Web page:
In short, he hopes his offering will move his audience to be reflective in their thinking rather than reflexive in their emotions.
"I am trying to put across (to readers) the mystery involved in the Easter story that goes far beyond our traditional beliefs and tenets," said Ciholas. "And the main sources of information and inspiration for the book come the canonical Easter Gospel, documents of the early church, and my own view points and meditations as drawn from my own walk down the Via Dolorosa."
Book divided into 40 meditations
The book is divided into 40 meditations with a Gospel verse based on Christ's walk cited for each one and enriched by Ciholas' own walk and stops at the 14 "stations of the cross" along the walk. Mercer University Press, the publisher, says readers are "invited to reflect on the events that surrounded Christ's walk down the Via Dolorosa, the path of suffering that a bruised and exhausted Jesus had to trudge from the place of his condemnation to the site of his crucifixion.
"It is a sobering journey. It is also a holy path toward God. (With the book) the reader can walk from sacred place to sacred place and feel the transforming power of the presence of Christ."
Ciholas had already written more of a "scholarly" account of Christ's long and tortured walk down the Via Dolorosa in his "The Omphalos and The Cross." While his new book does include plenty of scholarship in terms of research and what new information he uncovered regarding the early church, its main focus is on the spiritual aspects of the walk - Christ's spirituality, Ciholas' spirituality and the spirituality of early and modern Christians and the church as a whole.
"I have added more information to the Biblical story of the walk down the Via Dolorosa, the Easter story, taken from research of the early church documents, information that does not appear in the conical Gospels that form what most us know as the Easter story," he said. "So the book talks about the familiar Easter story from the Gospels, the story known to the early church and my own walk and meditations."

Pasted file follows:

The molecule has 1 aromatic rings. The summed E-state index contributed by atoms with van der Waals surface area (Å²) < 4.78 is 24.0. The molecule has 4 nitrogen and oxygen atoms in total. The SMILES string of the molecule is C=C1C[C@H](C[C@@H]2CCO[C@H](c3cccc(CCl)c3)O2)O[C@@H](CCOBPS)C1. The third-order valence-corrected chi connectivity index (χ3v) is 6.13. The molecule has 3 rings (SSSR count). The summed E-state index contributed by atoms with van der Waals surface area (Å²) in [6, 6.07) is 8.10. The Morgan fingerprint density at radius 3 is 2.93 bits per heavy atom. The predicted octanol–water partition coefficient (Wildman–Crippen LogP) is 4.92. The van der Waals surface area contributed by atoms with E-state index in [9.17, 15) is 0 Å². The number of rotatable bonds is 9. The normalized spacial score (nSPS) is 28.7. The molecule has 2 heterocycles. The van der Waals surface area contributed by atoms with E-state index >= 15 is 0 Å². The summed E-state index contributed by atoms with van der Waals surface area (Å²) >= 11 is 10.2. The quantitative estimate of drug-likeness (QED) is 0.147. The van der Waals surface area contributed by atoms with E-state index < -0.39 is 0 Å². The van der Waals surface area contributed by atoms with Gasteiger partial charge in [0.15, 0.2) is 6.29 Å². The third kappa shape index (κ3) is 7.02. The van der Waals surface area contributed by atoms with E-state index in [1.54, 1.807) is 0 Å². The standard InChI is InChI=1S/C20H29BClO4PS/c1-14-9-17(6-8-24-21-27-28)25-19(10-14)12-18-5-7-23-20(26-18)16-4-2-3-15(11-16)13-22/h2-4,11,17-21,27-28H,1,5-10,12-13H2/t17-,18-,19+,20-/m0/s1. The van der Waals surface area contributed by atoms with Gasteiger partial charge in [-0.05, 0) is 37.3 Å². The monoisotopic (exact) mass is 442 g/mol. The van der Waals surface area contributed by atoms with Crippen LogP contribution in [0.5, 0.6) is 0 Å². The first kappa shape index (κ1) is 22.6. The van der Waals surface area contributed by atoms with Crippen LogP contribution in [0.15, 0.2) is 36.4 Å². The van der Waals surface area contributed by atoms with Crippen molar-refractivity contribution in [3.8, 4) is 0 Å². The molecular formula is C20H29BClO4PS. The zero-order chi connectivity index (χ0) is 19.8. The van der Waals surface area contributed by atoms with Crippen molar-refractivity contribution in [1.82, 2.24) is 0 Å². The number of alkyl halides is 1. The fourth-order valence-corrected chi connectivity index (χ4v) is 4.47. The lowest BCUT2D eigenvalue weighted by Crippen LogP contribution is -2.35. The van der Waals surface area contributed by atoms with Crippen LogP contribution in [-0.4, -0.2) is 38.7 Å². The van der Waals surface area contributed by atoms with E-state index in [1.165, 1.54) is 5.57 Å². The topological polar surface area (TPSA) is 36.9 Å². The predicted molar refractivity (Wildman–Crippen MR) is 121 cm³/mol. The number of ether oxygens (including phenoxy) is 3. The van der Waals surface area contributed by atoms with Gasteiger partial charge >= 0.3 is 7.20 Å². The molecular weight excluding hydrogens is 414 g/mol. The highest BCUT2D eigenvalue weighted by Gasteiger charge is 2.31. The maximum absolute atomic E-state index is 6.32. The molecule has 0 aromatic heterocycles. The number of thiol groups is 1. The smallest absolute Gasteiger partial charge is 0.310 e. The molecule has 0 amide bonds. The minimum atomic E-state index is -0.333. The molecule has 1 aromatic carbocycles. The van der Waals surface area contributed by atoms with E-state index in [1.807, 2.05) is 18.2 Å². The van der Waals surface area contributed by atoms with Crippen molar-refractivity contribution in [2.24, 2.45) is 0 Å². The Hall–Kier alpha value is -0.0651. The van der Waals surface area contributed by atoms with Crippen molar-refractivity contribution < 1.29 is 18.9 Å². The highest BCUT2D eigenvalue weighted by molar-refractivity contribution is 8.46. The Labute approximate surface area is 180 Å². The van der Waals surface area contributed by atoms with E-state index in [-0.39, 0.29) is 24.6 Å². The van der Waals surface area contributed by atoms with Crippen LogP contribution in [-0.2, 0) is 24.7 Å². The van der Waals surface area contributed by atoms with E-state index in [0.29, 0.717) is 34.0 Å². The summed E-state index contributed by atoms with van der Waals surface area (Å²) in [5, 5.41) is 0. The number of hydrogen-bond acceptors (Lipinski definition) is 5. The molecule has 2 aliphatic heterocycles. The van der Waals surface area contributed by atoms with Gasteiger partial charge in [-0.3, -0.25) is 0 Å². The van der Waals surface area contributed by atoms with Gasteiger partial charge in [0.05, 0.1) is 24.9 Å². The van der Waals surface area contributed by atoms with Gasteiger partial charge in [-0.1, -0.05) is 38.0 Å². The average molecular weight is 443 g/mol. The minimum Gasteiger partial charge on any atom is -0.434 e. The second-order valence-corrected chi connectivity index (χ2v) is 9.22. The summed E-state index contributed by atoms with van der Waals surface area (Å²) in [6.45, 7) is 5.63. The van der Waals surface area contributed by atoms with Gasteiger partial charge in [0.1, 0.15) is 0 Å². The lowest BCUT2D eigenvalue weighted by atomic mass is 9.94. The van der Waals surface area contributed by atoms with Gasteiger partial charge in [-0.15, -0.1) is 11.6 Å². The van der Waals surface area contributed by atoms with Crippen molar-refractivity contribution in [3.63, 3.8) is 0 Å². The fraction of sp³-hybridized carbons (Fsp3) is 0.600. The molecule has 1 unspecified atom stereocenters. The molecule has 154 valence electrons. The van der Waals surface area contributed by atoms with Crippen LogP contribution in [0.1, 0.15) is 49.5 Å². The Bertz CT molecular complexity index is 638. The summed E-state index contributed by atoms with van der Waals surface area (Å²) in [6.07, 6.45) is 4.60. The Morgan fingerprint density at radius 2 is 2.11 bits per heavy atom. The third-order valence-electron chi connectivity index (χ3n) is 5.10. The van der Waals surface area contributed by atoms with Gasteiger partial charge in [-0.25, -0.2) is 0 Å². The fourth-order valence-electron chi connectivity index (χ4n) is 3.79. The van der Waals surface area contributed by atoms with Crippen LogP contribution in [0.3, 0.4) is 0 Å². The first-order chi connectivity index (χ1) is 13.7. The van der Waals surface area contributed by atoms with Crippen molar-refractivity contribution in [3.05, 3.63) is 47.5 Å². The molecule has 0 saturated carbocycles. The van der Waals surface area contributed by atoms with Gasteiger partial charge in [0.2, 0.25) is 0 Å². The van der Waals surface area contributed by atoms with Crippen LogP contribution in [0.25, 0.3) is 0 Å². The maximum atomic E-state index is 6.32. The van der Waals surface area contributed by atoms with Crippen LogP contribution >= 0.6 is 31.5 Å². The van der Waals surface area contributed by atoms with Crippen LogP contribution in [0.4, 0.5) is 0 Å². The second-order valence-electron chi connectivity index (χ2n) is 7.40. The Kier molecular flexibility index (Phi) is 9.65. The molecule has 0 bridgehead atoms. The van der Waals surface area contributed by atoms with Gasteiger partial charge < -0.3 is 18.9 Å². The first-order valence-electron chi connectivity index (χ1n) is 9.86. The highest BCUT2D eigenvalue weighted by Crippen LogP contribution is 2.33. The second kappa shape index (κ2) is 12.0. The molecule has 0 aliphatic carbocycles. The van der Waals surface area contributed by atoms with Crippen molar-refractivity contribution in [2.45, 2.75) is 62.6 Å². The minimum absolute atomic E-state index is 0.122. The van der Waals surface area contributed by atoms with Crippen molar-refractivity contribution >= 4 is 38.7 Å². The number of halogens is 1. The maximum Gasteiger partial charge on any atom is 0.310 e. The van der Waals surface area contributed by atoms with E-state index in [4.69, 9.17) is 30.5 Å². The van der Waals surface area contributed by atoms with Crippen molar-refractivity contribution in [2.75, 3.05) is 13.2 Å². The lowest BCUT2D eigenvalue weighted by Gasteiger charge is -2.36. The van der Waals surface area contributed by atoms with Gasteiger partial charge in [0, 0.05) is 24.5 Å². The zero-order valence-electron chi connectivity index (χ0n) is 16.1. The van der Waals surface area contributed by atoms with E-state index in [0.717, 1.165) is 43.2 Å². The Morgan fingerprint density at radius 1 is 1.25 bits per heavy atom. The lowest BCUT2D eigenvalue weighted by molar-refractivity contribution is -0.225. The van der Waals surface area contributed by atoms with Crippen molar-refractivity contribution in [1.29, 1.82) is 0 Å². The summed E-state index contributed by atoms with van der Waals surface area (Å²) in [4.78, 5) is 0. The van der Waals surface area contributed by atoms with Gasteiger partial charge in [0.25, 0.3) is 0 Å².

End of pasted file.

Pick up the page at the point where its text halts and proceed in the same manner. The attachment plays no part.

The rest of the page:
An example of information Chiholas found in his study of early church documents is the role of Procla, the wife of Pontius Pilate.
"The early church had considerable literature about (Procla)," he said. "She, as well as Pilate, had considerable secular powers then. In fact, she became a saint of the Eastern (Orthodox) Church."
Christ may have "opted not to go through the events of his days"
From his research and also from his re-reading of the Book of John, Ciholas also has come to the conclusion that if Christ had a choice, he may have "opted not go through the events of his days, including the crucifixion... In John, it says that Christ wanted to return to the glory (God) had at the creation, perhaps not wanting endure the humiliating torture and death that awaited Him.
"But while John says that Christ wanted to bypass the suffering and crucifixion, that makes the sacrifice more meaningful, and is central to the mystery that surrounds the Easter story to this day, a mystery that will always exist, no matter how much research is done and details are uncovered about the events."
On his own walk, Ciholas said he tried to "recapture the mystery" by "freeing myself of the traditional dogma of the church" and "focusing on the place and the time" of Christ's walk and the "utter sense of abandonment Christ must have felt."
In the introduction to his book, Ciholas writes of his walk:
"What I had learned and assumed about the Passion of Christ still shaped my experience of the moment. But at the same time a new sense of wonder emerged, recasting what I believed and even what I failed to perceive into a fresh consciousness of what our Christian life entails when illuminated by our communion with the suffering of God."